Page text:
There are many advantages to taking the three types of advice I talked about today: getting some exercise, watching TV with a critical eye and getting into reading, but perhaps the most important one is that these are things you can do with very little money. In some ways, there were a lot of advantages to going through the Pandemic, I learned to be okay with spending time alone and I learned to get adjusted to not spending too much money. I really think that, aside from when you are dealing with loved ones, a person with a mental illness needs to be cheap. Buy generic products, always look for ways to save money on your food budget, quit smoking and other costly habits. I was able to do this, and, with the help of my local library, get some work as a freelance writer (I took a number of instructor led courses through my library called ‘Gale Courses’ that taught me so much). By doing these things, I have been able to sock away a little money that I can use either for a big trip or possibly even fund my retirement.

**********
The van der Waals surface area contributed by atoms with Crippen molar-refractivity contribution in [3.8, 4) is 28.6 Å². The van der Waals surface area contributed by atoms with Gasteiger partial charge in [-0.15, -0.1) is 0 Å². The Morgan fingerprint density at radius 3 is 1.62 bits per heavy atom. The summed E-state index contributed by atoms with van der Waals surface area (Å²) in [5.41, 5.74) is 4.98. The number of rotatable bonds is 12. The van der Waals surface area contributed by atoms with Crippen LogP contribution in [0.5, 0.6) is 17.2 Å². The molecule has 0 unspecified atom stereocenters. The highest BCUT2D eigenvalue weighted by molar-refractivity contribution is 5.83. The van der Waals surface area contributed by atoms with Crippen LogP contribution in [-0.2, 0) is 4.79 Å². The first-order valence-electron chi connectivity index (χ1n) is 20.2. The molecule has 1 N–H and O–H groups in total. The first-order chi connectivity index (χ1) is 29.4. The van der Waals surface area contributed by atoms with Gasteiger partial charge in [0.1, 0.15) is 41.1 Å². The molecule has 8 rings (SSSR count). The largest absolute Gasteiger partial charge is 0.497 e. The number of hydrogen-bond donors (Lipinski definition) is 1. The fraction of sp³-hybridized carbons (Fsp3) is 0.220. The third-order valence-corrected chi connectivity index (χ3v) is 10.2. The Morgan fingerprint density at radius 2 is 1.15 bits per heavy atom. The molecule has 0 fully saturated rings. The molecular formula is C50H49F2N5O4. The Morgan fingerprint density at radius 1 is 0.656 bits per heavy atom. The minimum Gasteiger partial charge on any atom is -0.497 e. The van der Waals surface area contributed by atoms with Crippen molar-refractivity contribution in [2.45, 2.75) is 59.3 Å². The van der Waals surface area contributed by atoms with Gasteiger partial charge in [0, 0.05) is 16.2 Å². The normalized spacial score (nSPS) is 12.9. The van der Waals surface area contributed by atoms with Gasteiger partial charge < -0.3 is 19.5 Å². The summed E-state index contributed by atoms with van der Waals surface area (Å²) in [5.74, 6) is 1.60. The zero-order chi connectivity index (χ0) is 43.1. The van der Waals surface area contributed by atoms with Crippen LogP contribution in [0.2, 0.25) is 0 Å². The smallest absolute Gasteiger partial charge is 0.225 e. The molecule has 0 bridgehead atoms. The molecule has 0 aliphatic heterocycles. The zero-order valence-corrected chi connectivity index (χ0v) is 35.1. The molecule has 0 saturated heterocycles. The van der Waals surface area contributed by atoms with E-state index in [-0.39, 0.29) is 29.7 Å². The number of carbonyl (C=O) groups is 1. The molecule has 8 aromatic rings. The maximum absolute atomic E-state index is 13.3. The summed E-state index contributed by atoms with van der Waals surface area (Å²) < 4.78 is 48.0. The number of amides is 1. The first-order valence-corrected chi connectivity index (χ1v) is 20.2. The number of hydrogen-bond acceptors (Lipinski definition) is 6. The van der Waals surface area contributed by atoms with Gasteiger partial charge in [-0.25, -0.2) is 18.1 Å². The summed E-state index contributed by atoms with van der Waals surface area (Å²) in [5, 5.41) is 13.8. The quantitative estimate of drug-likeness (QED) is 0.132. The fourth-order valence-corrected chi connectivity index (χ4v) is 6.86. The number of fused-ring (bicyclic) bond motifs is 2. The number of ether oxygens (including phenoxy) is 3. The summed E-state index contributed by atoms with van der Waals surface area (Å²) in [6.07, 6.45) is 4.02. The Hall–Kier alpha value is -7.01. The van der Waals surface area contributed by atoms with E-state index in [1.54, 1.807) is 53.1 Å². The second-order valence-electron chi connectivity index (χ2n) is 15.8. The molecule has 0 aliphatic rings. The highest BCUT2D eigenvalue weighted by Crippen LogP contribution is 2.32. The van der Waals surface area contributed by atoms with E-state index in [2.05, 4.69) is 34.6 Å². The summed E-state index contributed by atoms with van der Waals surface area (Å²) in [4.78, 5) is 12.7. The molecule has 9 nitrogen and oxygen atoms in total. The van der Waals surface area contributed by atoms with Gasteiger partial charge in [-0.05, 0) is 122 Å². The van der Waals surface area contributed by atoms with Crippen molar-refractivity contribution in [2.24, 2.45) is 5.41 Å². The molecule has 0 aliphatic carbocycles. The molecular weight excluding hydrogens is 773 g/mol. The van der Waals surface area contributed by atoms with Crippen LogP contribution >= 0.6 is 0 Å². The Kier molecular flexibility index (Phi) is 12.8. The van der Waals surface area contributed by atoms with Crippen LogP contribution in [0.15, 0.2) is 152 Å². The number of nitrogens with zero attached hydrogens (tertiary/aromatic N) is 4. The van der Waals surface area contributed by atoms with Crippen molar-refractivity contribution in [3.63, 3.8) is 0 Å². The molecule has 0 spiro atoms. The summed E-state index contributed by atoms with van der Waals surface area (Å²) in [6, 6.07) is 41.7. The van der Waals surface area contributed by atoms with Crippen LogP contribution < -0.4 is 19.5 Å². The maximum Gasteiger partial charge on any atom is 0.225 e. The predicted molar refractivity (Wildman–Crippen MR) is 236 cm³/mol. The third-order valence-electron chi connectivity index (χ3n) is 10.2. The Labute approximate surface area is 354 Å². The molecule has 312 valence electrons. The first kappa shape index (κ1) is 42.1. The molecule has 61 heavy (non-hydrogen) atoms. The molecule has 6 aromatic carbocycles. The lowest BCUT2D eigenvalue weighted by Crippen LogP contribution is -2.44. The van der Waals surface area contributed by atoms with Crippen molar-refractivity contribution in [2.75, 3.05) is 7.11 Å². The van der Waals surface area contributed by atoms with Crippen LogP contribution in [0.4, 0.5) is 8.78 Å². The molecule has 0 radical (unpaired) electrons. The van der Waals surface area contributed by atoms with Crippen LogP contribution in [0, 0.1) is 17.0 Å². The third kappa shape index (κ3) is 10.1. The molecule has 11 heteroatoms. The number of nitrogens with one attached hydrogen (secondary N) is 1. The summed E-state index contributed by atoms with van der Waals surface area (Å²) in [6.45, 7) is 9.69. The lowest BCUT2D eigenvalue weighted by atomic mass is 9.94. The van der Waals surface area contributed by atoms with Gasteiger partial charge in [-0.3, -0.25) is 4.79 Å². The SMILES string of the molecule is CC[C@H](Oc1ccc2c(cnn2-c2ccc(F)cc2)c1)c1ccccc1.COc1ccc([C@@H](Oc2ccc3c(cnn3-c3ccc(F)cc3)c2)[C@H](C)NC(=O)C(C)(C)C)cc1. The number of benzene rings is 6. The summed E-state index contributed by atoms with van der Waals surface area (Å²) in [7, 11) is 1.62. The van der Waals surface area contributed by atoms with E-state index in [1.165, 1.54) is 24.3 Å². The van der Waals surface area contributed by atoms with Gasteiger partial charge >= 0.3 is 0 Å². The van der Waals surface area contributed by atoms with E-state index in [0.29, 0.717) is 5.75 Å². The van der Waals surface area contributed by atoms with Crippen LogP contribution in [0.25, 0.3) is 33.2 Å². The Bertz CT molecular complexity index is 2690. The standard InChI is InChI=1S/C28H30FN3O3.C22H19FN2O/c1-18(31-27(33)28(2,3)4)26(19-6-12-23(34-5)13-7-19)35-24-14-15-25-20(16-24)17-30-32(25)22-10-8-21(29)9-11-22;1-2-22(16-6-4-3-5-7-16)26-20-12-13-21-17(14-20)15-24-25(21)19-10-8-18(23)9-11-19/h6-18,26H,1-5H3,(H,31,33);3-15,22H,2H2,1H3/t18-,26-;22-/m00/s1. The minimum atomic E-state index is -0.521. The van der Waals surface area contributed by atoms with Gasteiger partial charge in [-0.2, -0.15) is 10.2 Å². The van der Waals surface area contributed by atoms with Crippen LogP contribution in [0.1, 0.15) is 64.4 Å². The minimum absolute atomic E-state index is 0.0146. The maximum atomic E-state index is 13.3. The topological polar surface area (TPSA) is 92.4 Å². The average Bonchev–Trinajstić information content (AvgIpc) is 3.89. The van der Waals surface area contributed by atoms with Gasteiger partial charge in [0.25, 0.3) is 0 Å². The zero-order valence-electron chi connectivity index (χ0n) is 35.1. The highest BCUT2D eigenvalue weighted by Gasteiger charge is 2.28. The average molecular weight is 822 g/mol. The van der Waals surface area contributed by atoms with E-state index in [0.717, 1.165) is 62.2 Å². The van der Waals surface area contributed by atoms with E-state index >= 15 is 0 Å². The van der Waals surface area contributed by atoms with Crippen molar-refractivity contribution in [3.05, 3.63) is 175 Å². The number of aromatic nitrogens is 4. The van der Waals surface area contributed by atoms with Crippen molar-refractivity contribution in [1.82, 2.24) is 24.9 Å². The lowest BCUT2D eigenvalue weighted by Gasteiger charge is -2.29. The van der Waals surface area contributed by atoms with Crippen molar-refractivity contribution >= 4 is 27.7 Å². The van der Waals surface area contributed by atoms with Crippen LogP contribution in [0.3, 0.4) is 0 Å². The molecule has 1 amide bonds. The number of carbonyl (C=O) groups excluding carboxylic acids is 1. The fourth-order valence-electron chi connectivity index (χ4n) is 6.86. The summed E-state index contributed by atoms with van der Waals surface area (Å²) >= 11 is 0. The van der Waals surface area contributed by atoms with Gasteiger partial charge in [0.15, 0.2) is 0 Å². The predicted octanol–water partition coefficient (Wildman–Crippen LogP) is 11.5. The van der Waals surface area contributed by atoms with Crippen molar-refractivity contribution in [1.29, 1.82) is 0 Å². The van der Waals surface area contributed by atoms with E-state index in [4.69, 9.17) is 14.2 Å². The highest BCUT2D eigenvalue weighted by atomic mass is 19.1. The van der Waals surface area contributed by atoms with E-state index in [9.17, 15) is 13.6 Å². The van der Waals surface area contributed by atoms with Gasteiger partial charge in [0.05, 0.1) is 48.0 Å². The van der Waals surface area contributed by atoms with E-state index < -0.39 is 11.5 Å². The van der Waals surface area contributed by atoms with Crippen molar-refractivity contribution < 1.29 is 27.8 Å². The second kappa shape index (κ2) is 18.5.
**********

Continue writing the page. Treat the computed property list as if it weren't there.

Well Dear Readers, I want to thank each one of you for coming this far. I hope you can take my advice and spend your time wisely, yet still be careful with money and engage with your community. A couple of last minute ideas to help you along could be to join your local community league and to make the most out of your local library. If you have more ideas, please feel free to share them here. You are also more than welcome to email me at: firstname.lastname@example.org I would love it if you write to purchase some of the books I have written, but asking your local library to stock them is just as good. Take care and see you on my next night of insomnia!!